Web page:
The Flight Management System, FMS, is comprised of 2 FMGEC—Flight Management Guidance Envelope Computers. Inside each of the FMGEC computers lay the operating systems that manage our A330.
FMGEC: Flight Management. Flight Guidance. Flight Envelope. Computers.
FM: Flight Management—The on-board computerized Dispatcher responsible for flight planning, performance, navigation, and communicating data via the PFDs, NDs, and MCDUs.
FG: Flight Guidance—The on-board, computerized pilot responsible for commanding the autopilot, flight directors, and authothrust.
FE: Flight Envelope—The on-board, computerized Flight Engineer, responsible for computing the flight envelope, maneuvering speeds, reactive windshear detection, and gross weight and CG computations and warnings.
Under normal operations the two FMGECs work together. Data entered into either MCDU (Multipurpose Control Display Unit) is shared with the other computer. They work together, and just like other glass planes there is a master. The selection of the A/P or A/T (first on) will determine which FMGEC becomes that master. If one FMGEC has a problem, the other can handle the operation, but the pilot must switch control on the Switching Panel. No automatic switching of a FMGEC computer.
In the example below, the number 2 FMGC failed and the pilot selects both on 1, and now the First Officers MCDU interacts with the number one FMGEC.
(Airbus) MCDU is a CDU (Boeing)
MCDU: Pronounced the McDoo, is your Multipurpose Control Display Unit, called a CDU (control display unit) on the Boeing. The long-range goal is to get to the destination, and this computer airplane can do that itself, with a little help. By programming the MCDU, the pilot can set up the plane for success to takeoff, climb, manage speed, level off, descend, and fly an arrival to an auto-landing at destination. Flying the plane in this automated manner is all about utilizing Managed Guidance—the operation is fully automated and the computer is directing the plane.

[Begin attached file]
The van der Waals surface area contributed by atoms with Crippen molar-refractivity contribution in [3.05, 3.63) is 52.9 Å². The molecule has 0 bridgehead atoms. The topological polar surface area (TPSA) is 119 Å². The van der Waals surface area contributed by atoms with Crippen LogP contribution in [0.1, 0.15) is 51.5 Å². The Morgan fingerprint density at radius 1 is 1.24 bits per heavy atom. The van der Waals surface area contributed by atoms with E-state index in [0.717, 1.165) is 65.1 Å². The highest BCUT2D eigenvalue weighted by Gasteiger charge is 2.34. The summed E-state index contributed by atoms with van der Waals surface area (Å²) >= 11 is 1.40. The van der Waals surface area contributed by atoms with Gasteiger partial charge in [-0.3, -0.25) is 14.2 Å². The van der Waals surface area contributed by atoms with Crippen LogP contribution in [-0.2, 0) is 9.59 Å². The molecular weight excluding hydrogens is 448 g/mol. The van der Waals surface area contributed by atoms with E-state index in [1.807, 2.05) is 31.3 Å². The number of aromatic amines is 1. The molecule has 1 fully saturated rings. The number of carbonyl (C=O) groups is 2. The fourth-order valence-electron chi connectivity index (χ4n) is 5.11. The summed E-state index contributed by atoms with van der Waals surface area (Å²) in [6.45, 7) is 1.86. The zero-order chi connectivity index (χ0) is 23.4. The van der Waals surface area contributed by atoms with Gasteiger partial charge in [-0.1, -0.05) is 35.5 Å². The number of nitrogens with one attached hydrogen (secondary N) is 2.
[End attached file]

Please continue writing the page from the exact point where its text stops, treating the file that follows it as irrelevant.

(Airbus) FCU is a MCP (Boeing)
FCU: The Flight Control Unit is nothing more than Boeing’s MCP (mode control panel). This is where the pilots intervene to deviate from their original programmed plan. ATC wants you to slow down, turn to a heading, or gives you an unexpected level off, this how you'll manage the flight. Or, the pilot just wants to fly their plane. When we intervene, we use Selected Guidance—The pilots is commanding the plane.
Normal operations is to fly the plane with a combination of both. Many pilots rely on the managed guidance. Smart pilots takes control and use selected guidance, to keep proficient at their flying skills.